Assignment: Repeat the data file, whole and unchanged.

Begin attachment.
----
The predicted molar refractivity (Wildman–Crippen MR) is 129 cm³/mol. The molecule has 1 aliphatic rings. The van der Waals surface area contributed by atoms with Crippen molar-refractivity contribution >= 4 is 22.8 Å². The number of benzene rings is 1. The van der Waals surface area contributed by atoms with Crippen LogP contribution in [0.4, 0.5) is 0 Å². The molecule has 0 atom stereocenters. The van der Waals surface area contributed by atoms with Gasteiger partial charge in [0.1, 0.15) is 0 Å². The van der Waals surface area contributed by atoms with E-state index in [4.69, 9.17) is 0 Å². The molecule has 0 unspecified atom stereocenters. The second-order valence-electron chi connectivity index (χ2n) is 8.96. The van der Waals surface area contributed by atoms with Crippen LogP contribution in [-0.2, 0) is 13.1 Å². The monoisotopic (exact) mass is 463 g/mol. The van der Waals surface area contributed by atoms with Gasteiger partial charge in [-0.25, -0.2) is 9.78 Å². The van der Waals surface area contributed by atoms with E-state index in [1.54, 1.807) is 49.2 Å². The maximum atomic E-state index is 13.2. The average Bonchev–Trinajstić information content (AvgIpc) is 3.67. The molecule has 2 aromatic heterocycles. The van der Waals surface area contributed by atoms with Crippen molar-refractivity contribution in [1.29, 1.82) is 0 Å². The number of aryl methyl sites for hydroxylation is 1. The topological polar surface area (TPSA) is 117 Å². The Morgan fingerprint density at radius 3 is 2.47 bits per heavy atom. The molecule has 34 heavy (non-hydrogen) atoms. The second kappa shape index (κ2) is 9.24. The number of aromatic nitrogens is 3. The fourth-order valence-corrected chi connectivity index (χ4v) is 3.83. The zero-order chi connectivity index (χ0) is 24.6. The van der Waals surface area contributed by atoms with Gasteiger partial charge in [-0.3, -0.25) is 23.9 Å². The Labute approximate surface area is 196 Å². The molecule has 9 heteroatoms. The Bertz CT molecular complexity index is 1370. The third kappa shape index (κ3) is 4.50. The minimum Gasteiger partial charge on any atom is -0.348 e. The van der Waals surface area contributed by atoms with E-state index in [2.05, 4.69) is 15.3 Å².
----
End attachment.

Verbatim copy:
The predicted molar refractivity (Wildman–Crippen MR) is 129 cm³/mol. The molecule has 1 aliphatic rings. The van der Waals surface area contributed by atoms with Crippen molar-refractivity contribution >= 4 is 22.8 Å². The number of benzene rings is 1. The van der Waals surface area contributed by atoms with Crippen LogP contribution in [0.4, 0.5) is 0 Å². The molecule has 0 atom stereocenters. The van der Waals surface area contributed by atoms with Gasteiger partial charge in [0.1, 0.15) is 0 Å². The van der Waals surface area contributed by atoms with E-state index in [4.69, 9.17) is 0 Å². The molecule has 0 unspecified atom stereocenters. The second-order valence-electron chi connectivity index (χ2n) is 8.96. The van der Waals surface area contributed by atoms with Crippen LogP contribution in [-0.2, 0) is 13.1 Å². The monoisotopic (exact) mass is 463 g/mol. The van der Waals surface area contributed by atoms with Gasteiger partial charge in [-0.25, -0.2) is 9.78 Å². The van der Waals surface area contributed by atoms with E-state index in [1.54, 1.807) is 49.2 Å². The maximum atomic E-state index is 13.2. The average Bonchev–Trinajstić information content (AvgIpc) is 3.67. The molecule has 2 aromatic heterocycles. The van der Waals surface area contributed by atoms with Crippen molar-refractivity contribution in [1.29, 1.82) is 0 Å². The number of aryl methyl sites for hydroxylation is 1. The topological polar surface area (TPSA) is 117 Å². The Morgan fingerprint density at radius 3 is 2.47 bits per heavy atom. The molecule has 34 heavy (non-hydrogen) atoms. The second kappa shape index (κ2) is 9.24. The number of aromatic nitrogens is 3. The fourth-order valence-corrected chi connectivity index (χ4v) is 3.83. The zero-order chi connectivity index (χ0) is 24.6. The van der Waals surface area contributed by atoms with Gasteiger partial charge in [-0.3, -0.25) is 23.9 Å². The Labute approximate surface area is 196 Å². The molecule has 9 heteroatoms. The Bertz CT molecular complexity index is 1370. The third kappa shape index (κ3) is 4.50. The minimum Gasteiger partial charge on any atom is -0.348 e. The van der Waals surface area contributed by atoms with E-state index in [2.05, 4.69) is 15.3 Å².